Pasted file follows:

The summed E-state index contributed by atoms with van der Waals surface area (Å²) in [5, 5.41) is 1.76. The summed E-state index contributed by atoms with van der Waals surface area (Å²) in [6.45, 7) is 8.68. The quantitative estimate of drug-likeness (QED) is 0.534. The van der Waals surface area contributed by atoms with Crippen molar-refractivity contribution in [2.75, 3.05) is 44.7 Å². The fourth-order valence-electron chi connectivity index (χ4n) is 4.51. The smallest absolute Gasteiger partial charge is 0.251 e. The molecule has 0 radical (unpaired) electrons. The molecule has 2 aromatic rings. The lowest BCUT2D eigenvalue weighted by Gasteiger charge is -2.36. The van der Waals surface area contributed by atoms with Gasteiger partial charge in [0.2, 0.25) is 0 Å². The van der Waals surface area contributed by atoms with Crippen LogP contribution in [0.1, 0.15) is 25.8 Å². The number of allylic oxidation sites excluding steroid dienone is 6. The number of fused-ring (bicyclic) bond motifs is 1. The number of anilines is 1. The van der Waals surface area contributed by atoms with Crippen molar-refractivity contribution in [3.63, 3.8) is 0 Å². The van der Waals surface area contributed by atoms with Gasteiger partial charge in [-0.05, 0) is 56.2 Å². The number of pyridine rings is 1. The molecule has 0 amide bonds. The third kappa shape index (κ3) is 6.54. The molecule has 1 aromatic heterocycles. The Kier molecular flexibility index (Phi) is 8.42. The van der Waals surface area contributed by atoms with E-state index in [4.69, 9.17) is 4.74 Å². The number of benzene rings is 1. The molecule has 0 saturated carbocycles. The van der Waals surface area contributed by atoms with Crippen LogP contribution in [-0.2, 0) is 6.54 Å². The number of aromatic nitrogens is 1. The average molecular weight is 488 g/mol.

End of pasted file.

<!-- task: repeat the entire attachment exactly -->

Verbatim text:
The summed E-state index contributed by atoms with van der Waals surface area (Å²) in [5, 5.41) is 1.76. The summed E-state index contributed by atoms with van der Waals surface area (Å²) in [6.45, 7) is 8.68. The quantitative estimate of drug-likeness (QED) is 0.534. The van der Waals surface area contributed by atoms with Crippen molar-refractivity contribution in [2.75, 3.05) is 44.7 Å². The fourth-order valence-electron chi connectivity index (χ4n) is 4.51. The smallest absolute Gasteiger partial charge is 0.251 e. The molecule has 0 radical (unpaired) electrons. The molecule has 2 aromatic rings. The lowest BCUT2D eigenvalue weighted by Gasteiger charge is -2.36. The van der Waals surface area contributed by atoms with Gasteiger partial charge in [0.2, 0.25) is 0 Å². The van der Waals surface area contributed by atoms with Crippen LogP contribution in [0.1, 0.15) is 25.8 Å². The number of allylic oxidation sites excluding steroid dienone is 6. The number of fused-ring (bicyclic) bond motifs is 1. The number of anilines is 1. The van der Waals surface area contributed by atoms with Crippen molar-refractivity contribution in [3.63, 3.8) is 0 Å². The van der Waals surface area contributed by atoms with Gasteiger partial charge in [-0.05, 0) is 56.2 Å². The number of pyridine rings is 1. The molecule has 0 amide bonds. The third kappa shape index (κ3) is 6.54. The molecule has 1 aromatic heterocycles. The Kier molecular flexibility index (Phi) is 8.42. The van der Waals surface area contributed by atoms with E-state index in [4.69, 9.17) is 4.74 Å². The number of benzene rings is 1. The molecule has 0 saturated carbocycles. The van der Waals surface area contributed by atoms with Crippen LogP contribution in [-0.2, 0) is 6.54 Å². The number of aromatic nitrogens is 1. The average molecular weight is 488 g/mol.